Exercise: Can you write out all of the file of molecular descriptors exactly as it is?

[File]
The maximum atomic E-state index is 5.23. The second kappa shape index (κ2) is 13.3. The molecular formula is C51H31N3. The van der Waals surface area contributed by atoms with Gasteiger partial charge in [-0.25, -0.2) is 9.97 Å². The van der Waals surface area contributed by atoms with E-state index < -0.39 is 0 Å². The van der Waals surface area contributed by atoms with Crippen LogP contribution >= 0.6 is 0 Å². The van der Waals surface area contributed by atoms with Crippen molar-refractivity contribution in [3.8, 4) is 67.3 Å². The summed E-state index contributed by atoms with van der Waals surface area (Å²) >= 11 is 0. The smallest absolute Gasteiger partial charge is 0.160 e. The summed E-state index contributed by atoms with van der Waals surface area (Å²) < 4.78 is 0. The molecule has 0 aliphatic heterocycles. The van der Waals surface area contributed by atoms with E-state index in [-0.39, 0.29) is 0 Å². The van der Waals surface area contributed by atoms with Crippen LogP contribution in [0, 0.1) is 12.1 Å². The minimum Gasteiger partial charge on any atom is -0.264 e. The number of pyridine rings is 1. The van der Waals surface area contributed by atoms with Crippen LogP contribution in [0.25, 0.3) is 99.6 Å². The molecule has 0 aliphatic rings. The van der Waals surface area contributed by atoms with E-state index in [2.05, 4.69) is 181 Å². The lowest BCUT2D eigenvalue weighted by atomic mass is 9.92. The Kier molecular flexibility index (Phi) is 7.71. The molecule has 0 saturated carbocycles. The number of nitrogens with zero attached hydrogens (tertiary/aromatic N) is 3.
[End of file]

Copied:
The maximum atomic E-state index is 5.23. The second kappa shape index (κ2) is 13.3. The molecular formula is C51H31N3. The van der Waals surface area contributed by atoms with Gasteiger partial charge in [-0.25, -0.2) is 9.97 Å². The van der Waals surface area contributed by atoms with E-state index < -0.39 is 0 Å². The van der Waals surface area contributed by atoms with Crippen LogP contribution >= 0.6 is 0 Å². The van der Waals surface area contributed by atoms with Crippen molar-refractivity contribution in [3.8, 4) is 67.3 Å². The summed E-state index contributed by atoms with van der Waals surface area (Å²) >= 11 is 0. The smallest absolute Gasteiger partial charge is 0.160 e. The summed E-state index contributed by atoms with van der Waals surface area (Å²) < 4.78 is 0. The molecule has 0 aliphatic heterocycles. The van der Waals surface area contributed by atoms with E-state index in [-0.39, 0.29) is 0 Å². The van der Waals surface area contributed by atoms with Crippen LogP contribution in [0, 0.1) is 12.1 Å². The minimum Gasteiger partial charge on any atom is -0.264 e. The number of pyridine rings is 1. The van der Waals surface area contributed by atoms with Crippen LogP contribution in [0.25, 0.3) is 99.6 Å². The molecule has 0 aliphatic rings. The van der Waals surface area contributed by atoms with E-state index in [2.05, 4.69) is 181 Å². The lowest BCUT2D eigenvalue weighted by atomic mass is 9.92. The Kier molecular flexibility index (Phi) is 7.71. The molecule has 0 saturated carbocycles. The number of nitrogens with zero attached hydrogens (tertiary/aromatic N) is 3.